Common weight-loss mistakes

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If you are finding it hard to successfully lose weight and are a regular player in the game of crash dieting, making a few tweaks to your lifestyle could be the solution.

Below are five common mistakes people make in weight-loss:

Not planning ahead

Those unhealthy decisions and spontaneous trips to the vending machine happen when you have not prepared for the pesky 11am hunger pangs. It is recommended to plan ahead to help avoid any unhealthy snacking – sit down and plan your meals for the week, take your list to the shops and buy everything you need in order to successfully prepare your meals. ‘Meal prep’ means you have the food available when hunger strikes and you won’t be as inclined to nip out for that chocolate bar.

Too much or not enough protein

High protein diets are very popular and do offer results, but only short-term. Nutritionist Willow Jarosh explains how high protein or carb-free diets are not sustainable for the long-term because it misses out the vital nutrients our body needs. Fruits, vegetables, beans, nuts and seeds have the nutrients our body needs to stay happy and keep our digestion regular. On the other hand, a lack of protein in the diet can also lead to weight gain. Protein helps the body stay satisfied so it is important to be eating a source of protein at every meal.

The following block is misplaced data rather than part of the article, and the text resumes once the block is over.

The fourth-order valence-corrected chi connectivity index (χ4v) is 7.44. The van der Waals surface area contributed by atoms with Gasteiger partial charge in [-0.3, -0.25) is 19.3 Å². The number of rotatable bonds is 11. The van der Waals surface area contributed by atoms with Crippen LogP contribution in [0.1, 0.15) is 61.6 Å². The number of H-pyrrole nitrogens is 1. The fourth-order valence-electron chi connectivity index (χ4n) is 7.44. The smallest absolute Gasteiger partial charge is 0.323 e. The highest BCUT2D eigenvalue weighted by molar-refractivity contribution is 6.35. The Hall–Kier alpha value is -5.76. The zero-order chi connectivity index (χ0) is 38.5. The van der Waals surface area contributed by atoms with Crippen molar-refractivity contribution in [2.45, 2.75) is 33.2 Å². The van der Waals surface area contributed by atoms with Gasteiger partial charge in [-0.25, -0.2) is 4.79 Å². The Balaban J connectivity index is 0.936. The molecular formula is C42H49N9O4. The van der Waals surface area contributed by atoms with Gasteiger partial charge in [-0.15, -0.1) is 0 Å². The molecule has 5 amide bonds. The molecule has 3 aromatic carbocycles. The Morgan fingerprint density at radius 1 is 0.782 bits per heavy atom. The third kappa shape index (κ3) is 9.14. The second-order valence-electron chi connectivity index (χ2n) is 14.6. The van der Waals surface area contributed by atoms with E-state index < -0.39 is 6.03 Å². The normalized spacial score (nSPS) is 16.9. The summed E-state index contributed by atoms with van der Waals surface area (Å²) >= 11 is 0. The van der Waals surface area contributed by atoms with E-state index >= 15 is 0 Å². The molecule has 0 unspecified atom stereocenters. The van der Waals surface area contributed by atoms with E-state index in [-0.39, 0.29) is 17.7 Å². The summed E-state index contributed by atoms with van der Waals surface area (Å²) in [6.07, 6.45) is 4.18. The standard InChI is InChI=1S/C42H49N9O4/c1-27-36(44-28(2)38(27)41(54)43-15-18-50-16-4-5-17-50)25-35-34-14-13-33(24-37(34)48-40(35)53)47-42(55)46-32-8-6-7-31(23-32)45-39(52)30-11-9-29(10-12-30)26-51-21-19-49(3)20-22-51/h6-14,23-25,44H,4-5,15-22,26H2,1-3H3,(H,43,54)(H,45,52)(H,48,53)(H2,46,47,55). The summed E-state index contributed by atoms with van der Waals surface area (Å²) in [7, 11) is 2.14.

Keeping it to yourself

If you do not tell people that you are adopting this healthy change, you may start to feel like your friends and family are unintentionally sabotaging you. Consider sharing your goals with them – you may find that your family, friends and co-workers are making the same changes. It is a lot easier to stay on track when you have the support of those around you.

Skip dinner for cocktails

It is widely known that drinking on an empty stomach can result in quicker intoxication, but even enjoying one or two drinks when skipping dinner can result in losing the ability to make that healthy choice. The guilt-free one glass of wine could be the reason you eventually order the whole bar menu – while it seems like a good idea at the time, the effects of this binge may result in you feeling rough and skipping that gym trip the next day!

Compensating food for exercise

Going to the gym in order to eat what you want, or convincing yourself that the work-out deserves a reward in the style of a take-out pizza may not be the best mindset to have. Having these thoughts when going to the gym may result in you developing an unhealthy relationship with food. On average, a half an hour run will burn about 250 calories – looking for an excuse to eat the whole 400-calorie dessert in your fridge can unsurprisingly lead to weight-gain. A balanced diet is best complemented with a workout, not as a compensation for unhealthy eating.

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Ellen Hoggard

Written by Ellen Hoggard

Ellen is the Content Manager for Memiah and writer for Nutritionist Resource and Happiful magazine.

Written by Ellen Hoggard

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